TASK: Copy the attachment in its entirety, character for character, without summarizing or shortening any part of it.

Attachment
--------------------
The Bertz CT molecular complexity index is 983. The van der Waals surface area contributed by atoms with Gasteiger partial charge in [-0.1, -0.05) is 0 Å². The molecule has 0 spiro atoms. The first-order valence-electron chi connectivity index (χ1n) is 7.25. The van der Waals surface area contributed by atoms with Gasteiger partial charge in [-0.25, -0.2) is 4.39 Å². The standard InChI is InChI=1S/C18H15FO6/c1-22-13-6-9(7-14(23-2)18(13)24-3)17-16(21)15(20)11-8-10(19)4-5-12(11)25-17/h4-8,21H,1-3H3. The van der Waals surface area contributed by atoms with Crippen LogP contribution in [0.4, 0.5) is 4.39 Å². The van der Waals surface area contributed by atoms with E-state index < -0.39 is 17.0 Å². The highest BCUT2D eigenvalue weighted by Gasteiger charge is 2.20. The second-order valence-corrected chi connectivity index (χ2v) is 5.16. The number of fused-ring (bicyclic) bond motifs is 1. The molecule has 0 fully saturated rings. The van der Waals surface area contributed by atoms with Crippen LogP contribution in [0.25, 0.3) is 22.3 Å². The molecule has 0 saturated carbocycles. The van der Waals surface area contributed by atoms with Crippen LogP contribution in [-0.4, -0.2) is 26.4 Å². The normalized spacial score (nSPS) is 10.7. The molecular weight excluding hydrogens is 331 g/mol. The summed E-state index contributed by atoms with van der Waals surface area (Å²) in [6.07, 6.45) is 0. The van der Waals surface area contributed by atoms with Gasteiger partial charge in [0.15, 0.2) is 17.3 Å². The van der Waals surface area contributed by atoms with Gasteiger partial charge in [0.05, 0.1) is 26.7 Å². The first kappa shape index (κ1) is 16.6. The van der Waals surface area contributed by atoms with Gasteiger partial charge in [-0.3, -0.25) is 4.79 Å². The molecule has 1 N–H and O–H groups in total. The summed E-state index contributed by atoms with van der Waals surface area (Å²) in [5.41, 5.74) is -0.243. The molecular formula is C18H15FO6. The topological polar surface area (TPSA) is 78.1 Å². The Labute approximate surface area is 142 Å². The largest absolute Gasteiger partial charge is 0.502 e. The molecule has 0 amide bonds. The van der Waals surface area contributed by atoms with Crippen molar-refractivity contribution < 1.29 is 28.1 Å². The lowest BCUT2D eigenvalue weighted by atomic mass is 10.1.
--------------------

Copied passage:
The Bertz CT molecular complexity index is 983. The van der Waals surface area contributed by atoms with Gasteiger partial charge in [-0.1, -0.05) is 0 Å². The molecule has 0 spiro atoms. The first-order valence-electron chi connectivity index (χ1n) is 7.25. The van der Waals surface area contributed by atoms with Gasteiger partial charge in [-0.25, -0.2) is 4.39 Å². The standard InChI is InChI=1S/C18H15FO6/c1-22-13-6-9(7-14(23-2)18(13)24-3)17-16(21)15(20)11-8-10(19)4-5-12(11)25-17/h4-8,21H,1-3H3. The van der Waals surface area contributed by atoms with Crippen LogP contribution in [0.4, 0.5) is 4.39 Å². The van der Waals surface area contributed by atoms with E-state index < -0.39 is 17.0 Å². The highest BCUT2D eigenvalue weighted by Gasteiger charge is 2.20. The second-order valence-corrected chi connectivity index (χ2v) is 5.16. The number of fused-ring (bicyclic) bond motifs is 1. The molecule has 0 fully saturated rings. The van der Waals surface area contributed by atoms with Crippen LogP contribution in [0.25, 0.3) is 22.3 Å². The molecule has 0 saturated carbocycles. The van der Waals surface area contributed by atoms with Crippen LogP contribution in [-0.4, -0.2) is 26.4 Å². The normalized spacial score (nSPS) is 10.7. The molecular weight excluding hydrogens is 331 g/mol. The summed E-state index contributed by atoms with van der Waals surface area (Å²) in [6.07, 6.45) is 0. The van der Waals surface area contributed by atoms with Gasteiger partial charge in [0.15, 0.2) is 17.3 Å². The van der Waals surface area contributed by atoms with Gasteiger partial charge in [0.05, 0.1) is 26.7 Å². The first kappa shape index (κ1) is 16.6. The van der Waals surface area contributed by atoms with Gasteiger partial charge in [-0.3, -0.25) is 4.79 Å². The molecule has 1 N–H and O–H groups in total. The summed E-state index contributed by atoms with van der Waals surface area (Å²) in [5.41, 5.74) is -0.243. The molecular formula is C18H15FO6. The topological polar surface area (TPSA) is 78.1 Å². The Labute approximate surface area is 142 Å². The largest absolute Gasteiger partial charge is 0.502 e. The molecule has 0 amide bonds. The van der Waals surface area contributed by atoms with Crippen molar-refractivity contribution < 1.29 is 28.1 Å². The lowest BCUT2D eigenvalue weighted by atomic mass is 10.1.